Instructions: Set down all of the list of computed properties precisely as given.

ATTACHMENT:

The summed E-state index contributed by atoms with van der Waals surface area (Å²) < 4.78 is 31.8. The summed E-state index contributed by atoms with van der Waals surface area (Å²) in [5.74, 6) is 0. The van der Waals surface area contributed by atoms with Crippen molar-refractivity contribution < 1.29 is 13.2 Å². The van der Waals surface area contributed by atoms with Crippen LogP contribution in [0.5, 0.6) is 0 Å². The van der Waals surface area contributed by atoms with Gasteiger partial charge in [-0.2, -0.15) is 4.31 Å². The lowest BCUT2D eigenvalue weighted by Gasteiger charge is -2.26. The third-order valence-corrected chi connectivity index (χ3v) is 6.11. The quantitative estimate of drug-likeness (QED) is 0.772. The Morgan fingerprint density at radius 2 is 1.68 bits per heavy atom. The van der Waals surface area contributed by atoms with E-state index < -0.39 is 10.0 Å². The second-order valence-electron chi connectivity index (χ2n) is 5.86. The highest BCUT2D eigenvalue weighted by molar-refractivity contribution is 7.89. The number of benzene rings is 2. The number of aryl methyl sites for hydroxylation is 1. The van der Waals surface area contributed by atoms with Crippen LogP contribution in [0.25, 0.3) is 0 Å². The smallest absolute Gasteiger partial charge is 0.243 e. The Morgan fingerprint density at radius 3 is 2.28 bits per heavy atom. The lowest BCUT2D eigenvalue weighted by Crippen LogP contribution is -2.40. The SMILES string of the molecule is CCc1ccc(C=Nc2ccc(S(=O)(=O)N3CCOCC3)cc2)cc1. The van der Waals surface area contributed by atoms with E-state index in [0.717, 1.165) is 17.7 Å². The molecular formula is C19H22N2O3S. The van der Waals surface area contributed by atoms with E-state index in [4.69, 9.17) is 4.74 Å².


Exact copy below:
The summed E-state index contributed by atoms with van der Waals surface area (Å²) < 4.78 is 31.8. The summed E-state index contributed by atoms with van der Waals surface area (Å²) in [5.74, 6) is 0. The van der Waals surface area contributed by atoms with Crippen molar-refractivity contribution < 1.29 is 13.2 Å². The van der Waals surface area contributed by atoms with Crippen LogP contribution in [0.5, 0.6) is 0 Å². The van der Waals surface area contributed by atoms with Gasteiger partial charge in [-0.2, -0.15) is 4.31 Å². The lowest BCUT2D eigenvalue weighted by Gasteiger charge is -2.26. The third-order valence-corrected chi connectivity index (χ3v) is 6.11. The quantitative estimate of drug-likeness (QED) is 0.772. The Morgan fingerprint density at radius 2 is 1.68 bits per heavy atom. The van der Waals surface area contributed by atoms with E-state index < -0.39 is 10.0 Å². The second-order valence-electron chi connectivity index (χ2n) is 5.86. The highest BCUT2D eigenvalue weighted by molar-refractivity contribution is 7.89. The number of benzene rings is 2. The number of aryl methyl sites for hydroxylation is 1. The van der Waals surface area contributed by atoms with Crippen LogP contribution in [0.25, 0.3) is 0 Å². The smallest absolute Gasteiger partial charge is 0.243 e. The Morgan fingerprint density at radius 3 is 2.28 bits per heavy atom. The lowest BCUT2D eigenvalue weighted by Crippen LogP contribution is -2.40. The SMILES string of the molecule is CCc1ccc(C=Nc2ccc(S(=O)(=O)N3CCOCC3)cc2)cc1. The van der Waals surface area contributed by atoms with E-state index in [0.717, 1.165) is 17.7 Å². The molecular formula is C19H22N2O3S. The van der Waals surface area contributed by atoms with E-state index in [4.69, 9.17) is 4.74 Å².